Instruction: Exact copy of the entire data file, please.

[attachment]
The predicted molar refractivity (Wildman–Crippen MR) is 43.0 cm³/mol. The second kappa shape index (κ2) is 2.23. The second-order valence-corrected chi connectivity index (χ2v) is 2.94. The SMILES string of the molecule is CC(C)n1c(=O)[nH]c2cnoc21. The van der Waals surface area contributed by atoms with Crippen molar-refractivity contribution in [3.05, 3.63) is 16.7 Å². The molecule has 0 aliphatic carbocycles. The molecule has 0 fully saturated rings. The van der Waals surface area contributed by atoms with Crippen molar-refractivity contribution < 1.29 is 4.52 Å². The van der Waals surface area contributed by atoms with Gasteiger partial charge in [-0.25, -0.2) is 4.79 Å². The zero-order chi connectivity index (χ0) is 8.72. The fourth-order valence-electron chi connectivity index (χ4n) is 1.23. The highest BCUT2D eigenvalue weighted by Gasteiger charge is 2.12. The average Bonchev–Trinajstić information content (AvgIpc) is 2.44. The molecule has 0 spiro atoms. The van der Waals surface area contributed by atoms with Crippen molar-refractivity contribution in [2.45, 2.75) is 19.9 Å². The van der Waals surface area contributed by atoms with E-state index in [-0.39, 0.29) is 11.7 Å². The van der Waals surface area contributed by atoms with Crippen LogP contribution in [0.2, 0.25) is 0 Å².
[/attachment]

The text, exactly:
The predicted molar refractivity (Wildman–Crippen MR) is 43.0 cm³/mol. The second kappa shape index (κ2) is 2.23. The second-order valence-corrected chi connectivity index (χ2v) is 2.94. The SMILES string of the molecule is CC(C)n1c(=O)[nH]c2cnoc21. The van der Waals surface area contributed by atoms with Crippen molar-refractivity contribution in [3.05, 3.63) is 16.7 Å². The molecule has 0 aliphatic carbocycles. The molecule has 0 fully saturated rings. The van der Waals surface area contributed by atoms with Crippen molar-refractivity contribution < 1.29 is 4.52 Å². The van der Waals surface area contributed by atoms with Gasteiger partial charge in [-0.25, -0.2) is 4.79 Å². The zero-order chi connectivity index (χ0) is 8.72. The fourth-order valence-electron chi connectivity index (χ4n) is 1.23. The highest BCUT2D eigenvalue weighted by Gasteiger charge is 2.12. The average Bonchev–Trinajstić information content (AvgIpc) is 2.44. The molecule has 0 spiro atoms. The van der Waals surface area contributed by atoms with Crippen molar-refractivity contribution in [2.45, 2.75) is 19.9 Å². The van der Waals surface area contributed by atoms with E-state index in [-0.39, 0.29) is 11.7 Å². The van der Waals surface area contributed by atoms with Crippen LogP contribution in [0.2, 0.25) is 0 Å².